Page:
Figure 7b shows that Rayleigh waves in the frequency range of 0.1–0.5 Hz are predominantly sensitive to the shear wave velocities of the shallowest 10 km. Hence, we do not expect the algorithm to recover the shear wave velocity below that depth very well in the coarse block model. Figure 7e,h show that Rayleigh waves in the frequency range 0.1–0.5 Hz are sensitive to the shear wave velocities of all blocks of the intermediate and fine block models down to 10 km, and should, in principle, be able to recover these blocks. We, therefore, expect to recover the velocity structure in areas traversed by sufficient ray paths. A decrease in resolution with increasing depth is expected. The right panel of Figure 7 is the phase velocity for the corresponding depth profile of shear wave velocity at ten different discrete frequencies in the frequency range of 0.1–0.5 Hz using the modal approximation method [10].

3.4. Additive Noise and Modeling Errors

As we mentioned before, noise parameters are assumed to be unknown and are estimated by the transdimensional algorithm. To evaluate the ability of the algorithm to recover the noise level, we designed a noise-free experiment and an experiment with additive Gaussian random noise. A noise-free experiment means that we did not add any additive noise to the modeled synthetic data. Modeling errors (effectively resulting in noise) are, however, still present. These are relatively small, and we therefore nevertheless refer to this experiment as a noise-free experiment. In the second experiment, after computing frequency-dependent travel times through the true synthetic block models of Figure 6, we have added random Gaussian noise with a variance based on Equation (4) with a j = 0.04 and b j = 0.1 .
To determine the number of computational grid points while solving the forward function of the transdimensional algorithm and a reasonable level of additive noise, we designed two tests. First, we considered the fine block model of Figure 6c. Then, we computed the travel times between the RARR stations at a frequency of 0.1 Hz, which implies, on average, a wavelength of 20 km. Travel times were computed for four different grid sizes (61 × 36 × 21, 121 × 71 × 41, 241 × 141 × 81, and 481 × 281 × 161). The corresponding grid separations are 2 km × 2 km × 0.5 km, 1 km × 1 km × 0.25 km, 0.5 km × 0.5 km × 0.125 km, and 0.25 km × 0.25 km × 0.0625 km, respectively. Assuming the obtained travel times with the finer grid points (481 × 281 × 161) as a reference, we calculated the other three grids’ relative errors. Errors are then sorted based on interstation distances and are presented in Figure 8a. As such, we get an impression of the modeling errors associated with different grid sizes. In the second test, we used the randomly generated model of Figure 3a and followed the same procedure as the first test. Relative errors are presented in Figure 8b. The relative error due to a random Gaussian noise based on Equation (4) with a j = 0.04 and b j = 0.1 is also presented in this figure by the green solid line. The relative error is around 5 % at longer distances and reaches more than 30 % at shorter distances. We believe this represents the available noise in a real case study. Additionally, it seems that the modeling error is compatible with the assumed linear relation for the noise variance, Equation (4).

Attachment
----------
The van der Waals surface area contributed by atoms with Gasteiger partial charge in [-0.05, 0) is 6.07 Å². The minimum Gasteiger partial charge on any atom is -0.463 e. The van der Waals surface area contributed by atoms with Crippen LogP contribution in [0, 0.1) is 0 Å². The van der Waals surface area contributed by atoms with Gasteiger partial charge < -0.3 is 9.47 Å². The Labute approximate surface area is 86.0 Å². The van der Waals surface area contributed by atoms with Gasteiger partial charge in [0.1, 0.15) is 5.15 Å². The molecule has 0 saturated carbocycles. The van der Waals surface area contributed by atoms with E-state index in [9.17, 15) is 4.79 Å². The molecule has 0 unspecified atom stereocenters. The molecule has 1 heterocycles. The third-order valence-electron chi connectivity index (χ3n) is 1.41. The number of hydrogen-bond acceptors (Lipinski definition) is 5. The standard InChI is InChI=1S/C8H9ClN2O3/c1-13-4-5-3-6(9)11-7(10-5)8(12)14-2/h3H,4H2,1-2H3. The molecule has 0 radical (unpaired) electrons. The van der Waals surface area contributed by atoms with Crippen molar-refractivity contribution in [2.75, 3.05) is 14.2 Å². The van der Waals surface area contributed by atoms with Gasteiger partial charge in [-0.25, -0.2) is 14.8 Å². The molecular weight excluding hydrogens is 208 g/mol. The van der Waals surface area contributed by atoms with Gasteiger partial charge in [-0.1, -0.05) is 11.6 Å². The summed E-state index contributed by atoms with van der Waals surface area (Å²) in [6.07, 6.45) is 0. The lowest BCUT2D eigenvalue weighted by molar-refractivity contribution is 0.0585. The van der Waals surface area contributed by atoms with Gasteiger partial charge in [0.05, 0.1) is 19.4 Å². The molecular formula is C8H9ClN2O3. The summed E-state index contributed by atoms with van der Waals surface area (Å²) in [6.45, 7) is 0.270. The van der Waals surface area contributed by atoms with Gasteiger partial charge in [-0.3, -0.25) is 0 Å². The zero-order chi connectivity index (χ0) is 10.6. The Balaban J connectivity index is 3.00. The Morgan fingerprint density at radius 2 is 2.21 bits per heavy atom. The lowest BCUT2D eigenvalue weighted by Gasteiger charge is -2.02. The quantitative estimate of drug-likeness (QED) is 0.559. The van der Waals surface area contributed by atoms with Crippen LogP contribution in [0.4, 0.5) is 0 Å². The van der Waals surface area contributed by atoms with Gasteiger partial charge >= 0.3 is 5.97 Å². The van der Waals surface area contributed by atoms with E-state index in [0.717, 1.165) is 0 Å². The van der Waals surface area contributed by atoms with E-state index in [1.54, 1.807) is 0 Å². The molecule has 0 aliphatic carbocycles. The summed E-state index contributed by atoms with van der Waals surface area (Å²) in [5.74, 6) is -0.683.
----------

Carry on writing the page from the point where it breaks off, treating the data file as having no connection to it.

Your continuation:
We deduce from Figure 8 that the modeling errors at short distances are much higher than at long distances. In particular, we consider the modeling errors using a grid of 61 × 36 × 21 unacceptably high at short distances. We consider modeling errors using a grid of 121 × 71 × 41 and 241 × 141 × 81 points acceptable. They are low enough to be used in our modeling and inversion. That is why we select the grid of 241 × 141 × 81 points to compute the synthetic travel times (i.e., observed travel times). Solving the forward problem using a grid of 241 × 141 × 81 points, however, renders the transdimensional Markov chain computationally very expensive (given the size of our computational cluster). Consequently, we use a grid of 121 × 71 × 41 points while running the Markov chain.